US and European stocks were on track for their best week since November 2020, wiping out nearly all losses since Russia’s invasion of Ukraine.
Wall Street’s benchmark S&P 500 stock index, which traded flat Friday, was on track to close the week about 4.9 percent higher.
Europe’s regional Stoxx 600 added 0.6 percent, bringing weekly gains to 5 percent and only a fraction below its Feb. 23 closing level, the day before Russian President Vladimir Putin launched a full-scale raid on Ukraine.
Stock markets rebounded this week on suggestions that Russia and Ukraine had made progress with a preliminary peace plan and a pledge from China’s top economic official, Liu He, for measures to boost the country’s faltering economy. Investors also said a spontaneous sell-off following the Russian invasion was fading, with money managers now taking advantage of favorable valuations in some sectors.
“We saw an outflow of panic, but now investors are in doubt,” said Bastien Drut, chief thematic macro strategist at CPR Asset Management in Paris. “The markets are starting to trade on fundamentals again.”
In Europe, the Stoxx Banks sub-index was on track to close the week up 8 percent. Shares of Dutch chip machine maker ASML, a long-time investor favorite, gained nearly 10 percent this week after falling 9 percent in the week to March 4. In the US, the share of drug manufacturer Moderna has risen by more than 25 percent in the past. seven days.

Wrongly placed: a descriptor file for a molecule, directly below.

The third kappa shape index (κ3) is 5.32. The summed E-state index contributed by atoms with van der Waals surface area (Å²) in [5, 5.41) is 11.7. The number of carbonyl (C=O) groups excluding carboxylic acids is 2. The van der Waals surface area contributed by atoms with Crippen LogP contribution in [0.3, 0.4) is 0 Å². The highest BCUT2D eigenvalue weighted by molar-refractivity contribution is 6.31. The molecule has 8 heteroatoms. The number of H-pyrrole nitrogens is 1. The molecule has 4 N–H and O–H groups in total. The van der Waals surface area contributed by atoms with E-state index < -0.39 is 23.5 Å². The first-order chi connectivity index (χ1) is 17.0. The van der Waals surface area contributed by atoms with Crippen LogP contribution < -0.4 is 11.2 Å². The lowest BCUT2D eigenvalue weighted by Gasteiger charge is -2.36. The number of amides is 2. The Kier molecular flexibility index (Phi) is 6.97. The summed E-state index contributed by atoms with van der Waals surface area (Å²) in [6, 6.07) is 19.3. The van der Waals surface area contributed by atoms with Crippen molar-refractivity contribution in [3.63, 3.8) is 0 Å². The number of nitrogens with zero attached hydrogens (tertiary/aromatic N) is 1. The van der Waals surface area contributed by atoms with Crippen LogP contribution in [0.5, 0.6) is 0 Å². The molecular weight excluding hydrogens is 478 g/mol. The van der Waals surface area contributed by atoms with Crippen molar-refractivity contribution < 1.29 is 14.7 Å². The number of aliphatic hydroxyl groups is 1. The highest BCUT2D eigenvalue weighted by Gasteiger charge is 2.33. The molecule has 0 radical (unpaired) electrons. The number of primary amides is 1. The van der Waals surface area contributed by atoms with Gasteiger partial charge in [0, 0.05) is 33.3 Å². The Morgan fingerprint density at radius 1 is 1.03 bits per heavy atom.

Analysts at Bank of America said Friday that after investors took $20 billion from global equity funds in the past two weeks, the rate of outflows this week has come to a “much slower pace.”
Up to $230 billion is expected to flow from bonds to equities in the coming weeks as major investors, including US pension plans, rebuild equity market positions in an effort to maintain their long-term asset allocation strategies.
The stock market moves came Friday as US President Joe Biden prepared to warn his Chinese counterpart, Xi Jinping, of retaliation if Beijing actively backs Russia in Ukraine. US Secretary of State Antony Blinken also warned there were no signs that Putin was “willing to stop the Russian invasion of his neighbor”.
“The actions we see Russia taking every day, pretty much every minute of every day, are in stark contrast to any serious diplomatic effort to end the war,” Blinken said on Thursday.
Mary Nicola, multi-asset portfolio manager at PineBridge Investments, said, “All we can expect is continued volatility.”
“The comments from China were supportive of the market,” she added. “The situation around Ukraine and Russia remains very volatile and that remains the main barrier to market sentiment.”
In Asia, Hong Kong’s Hang Seng index rose 0.4 percent lower and the CSI 300 index of Shanghai and Shenzhen-listed stocks gained 0.7 percent, recovering from steep declines earlier in the session.
Brent, the international oil benchmark, fell 0.3 percent to about $106 a barrel on Friday.
Both Brent and the US crude oil benchmark closed more than 8 percent higher on Thursday after an International Energy Agency warned that a drop in Russian crude supply to the world market could become the “biggest supply crisis in decades”.
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